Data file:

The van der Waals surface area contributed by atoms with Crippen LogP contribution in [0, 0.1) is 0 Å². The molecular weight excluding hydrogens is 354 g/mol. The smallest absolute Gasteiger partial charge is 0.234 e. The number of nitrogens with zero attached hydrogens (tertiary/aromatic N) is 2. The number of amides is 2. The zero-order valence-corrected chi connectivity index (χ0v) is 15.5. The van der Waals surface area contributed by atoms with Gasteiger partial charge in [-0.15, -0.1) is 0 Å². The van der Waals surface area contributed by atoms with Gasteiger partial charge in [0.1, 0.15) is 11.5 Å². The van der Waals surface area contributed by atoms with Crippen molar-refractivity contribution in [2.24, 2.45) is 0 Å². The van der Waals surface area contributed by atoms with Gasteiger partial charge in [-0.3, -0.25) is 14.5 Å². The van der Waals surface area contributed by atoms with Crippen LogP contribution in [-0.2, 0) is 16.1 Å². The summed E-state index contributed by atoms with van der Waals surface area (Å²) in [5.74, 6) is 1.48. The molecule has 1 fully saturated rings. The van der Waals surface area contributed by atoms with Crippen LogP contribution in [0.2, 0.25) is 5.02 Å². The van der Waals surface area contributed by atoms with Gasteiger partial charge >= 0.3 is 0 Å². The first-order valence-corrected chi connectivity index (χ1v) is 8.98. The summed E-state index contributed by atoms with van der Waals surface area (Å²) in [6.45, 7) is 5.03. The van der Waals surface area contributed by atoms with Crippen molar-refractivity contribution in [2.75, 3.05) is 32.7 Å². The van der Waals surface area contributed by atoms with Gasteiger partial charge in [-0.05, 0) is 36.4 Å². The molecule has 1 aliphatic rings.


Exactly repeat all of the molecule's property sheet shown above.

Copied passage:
The van der Waals surface area contributed by atoms with Crippen LogP contribution in [0, 0.1) is 0 Å². The molecular weight excluding hydrogens is 354 g/mol. The smallest absolute Gasteiger partial charge is 0.234 e. The number of nitrogens with zero attached hydrogens (tertiary/aromatic N) is 2. The number of amides is 2. The zero-order valence-corrected chi connectivity index (χ0v) is 15.5. The van der Waals surface area contributed by atoms with Gasteiger partial charge in [-0.15, -0.1) is 0 Å². The van der Waals surface area contributed by atoms with Gasteiger partial charge in [0.1, 0.15) is 11.5 Å². The van der Waals surface area contributed by atoms with Crippen molar-refractivity contribution in [2.24, 2.45) is 0 Å². The van der Waals surface area contributed by atoms with Gasteiger partial charge in [-0.3, -0.25) is 14.5 Å². The van der Waals surface area contributed by atoms with Crippen LogP contribution in [-0.2, 0) is 16.1 Å². The summed E-state index contributed by atoms with van der Waals surface area (Å²) in [5.74, 6) is 1.48. The molecule has 1 fully saturated rings. The van der Waals surface area contributed by atoms with Crippen LogP contribution in [0.2, 0.25) is 5.02 Å². The van der Waals surface area contributed by atoms with Gasteiger partial charge >= 0.3 is 0 Å². The first-order valence-corrected chi connectivity index (χ1v) is 8.98. The summed E-state index contributed by atoms with van der Waals surface area (Å²) in [6.45, 7) is 5.03. The van der Waals surface area contributed by atoms with Crippen molar-refractivity contribution in [2.75, 3.05) is 32.7 Å². The van der Waals surface area contributed by atoms with Gasteiger partial charge in [-0.05, 0) is 36.4 Å². The molecule has 1 aliphatic rings.